US stocks mostly gained on Wednesday, but the moves were slim before the US Federal Reserve's expected announcement of a new stimulus plan at the end of its two-day monetary policy meeting.
The Fed is expected to detail a new round of bond buying later on Wednesday to boost a fragile economic recovery threatened by political wrangling over the government's budget. The Federal Open Market Committee's monetary policy decision is expected around 12:30 p.m. ET (19:30 SA time)
Traders work on the floor of the New York Stock Exchange, December 12, 2012. Credit: REUTERS
The S&P 500 was up for a sixth straight day, its longest winning streak since August, although gains have been less than 0.5 percent per day, on average, in part due to uncertainty over the “fiscal cliff” negotiations.
The Fed looks certain to extend purchases of mortgage-backed debt and replace another expiring stimulus program, and the FOMC is likely to reiterate that it will keep buying bonds until the labor market improves substantially.
“The market is waiting on the Fed, anticipating the open check to be out again, but we will see. Anything less than enormous will be disappointing to the market,” said Joe Saluzzi, co-founder of New Jersey-based brokerage Themis Trading LLC.
Shares of Aetna, the third-largest US health insurer, jumped 4.3 percent to $46.39 a day after the company gave a higher forecast for profit and revenue growth next year. Late on Tuesday, Aetna forecast higher operating earnings in 2013 and revenue growth of 9 percent as the health insurer's medical plans add more members.
The Dow Jones industrial average edged up 7.44 points, or 0.06 percent, to 13,255.88. The Standard & Poor's 500 Index rose 2.95 points, or 0.21 percent, to 1,430.79. But the Nasdaq Composite Index slipped 2.98 points, or 0.10 percent, at 3,019.32.
A slide in Wal-Mart Stores shares accounted for the biggest point drag on the Dow at midday. Wal-Mart's stock fell 2.3 percent to $69.26 after India's government announced an inquiry into the company's lobbying practices.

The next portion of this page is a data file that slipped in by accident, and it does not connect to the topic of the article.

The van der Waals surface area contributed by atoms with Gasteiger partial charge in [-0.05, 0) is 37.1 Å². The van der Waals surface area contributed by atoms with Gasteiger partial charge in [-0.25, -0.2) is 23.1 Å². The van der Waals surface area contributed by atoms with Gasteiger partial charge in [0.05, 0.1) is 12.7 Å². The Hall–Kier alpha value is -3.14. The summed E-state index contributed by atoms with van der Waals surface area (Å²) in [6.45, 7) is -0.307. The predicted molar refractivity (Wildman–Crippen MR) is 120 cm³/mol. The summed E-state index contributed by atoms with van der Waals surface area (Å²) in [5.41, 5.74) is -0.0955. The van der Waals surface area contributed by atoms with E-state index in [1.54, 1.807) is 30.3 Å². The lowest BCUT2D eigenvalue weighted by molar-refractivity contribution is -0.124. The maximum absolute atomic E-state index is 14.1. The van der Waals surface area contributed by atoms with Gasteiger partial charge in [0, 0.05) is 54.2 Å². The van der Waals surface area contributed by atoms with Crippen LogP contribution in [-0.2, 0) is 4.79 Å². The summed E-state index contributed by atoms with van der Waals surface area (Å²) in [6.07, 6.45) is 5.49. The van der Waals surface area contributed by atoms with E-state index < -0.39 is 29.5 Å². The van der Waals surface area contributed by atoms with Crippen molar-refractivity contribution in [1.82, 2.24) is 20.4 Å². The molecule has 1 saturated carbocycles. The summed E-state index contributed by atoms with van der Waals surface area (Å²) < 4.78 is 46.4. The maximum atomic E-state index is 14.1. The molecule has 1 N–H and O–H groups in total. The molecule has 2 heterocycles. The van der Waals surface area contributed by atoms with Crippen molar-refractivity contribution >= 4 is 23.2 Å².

With just two weeks of trading left this year, the S&P 500 is up about 14 percent so far. It ended the year flat in 2011.
Shares in Berkshire Hathaway shot up 2.4 percent to $133,975 after the company announced a $1.2 billion stock repurchase and raised the price at which it is willing to buy back shares. The shares were temporarily halted ahead of the announcement.
Asset manager BlackRock said it expected the S&P 500 to hit new heights in 2013 and reach 1,600 by the end of the year, surpassing its previous peak of 1,576.09 in 2007.
Negotiations intensified on Wednesday to avoid the automatic spending cuts and tax hikes of the “fiscal cliff” that would set in next year, as President Barack Obama and US House of Representatives Speaker John Boehner spoke by phone on Tuesday after exchanging new proposals.
But Boehner said there were still “serious differences” between them over how to avoid the cliff on Wednesday.
“I think that concerns are still lingering about the ability of Congress to get something done on the fiscal cliff, and that's not making people very confident,” said Michael James, senior trader at Wedbush Morgan in Los Angeles.
3M Co pointed to a profit rise of about 8 percent next year as the US economy continues its slow recovery. The stock was down 0.75 percent at $92.97.
Costco Wholesale Corp posted a better-than-expected 30 percent rise in quarterly profit, but its stock was nearly flat at $98.41, up just up 0.1 percent. - Reuters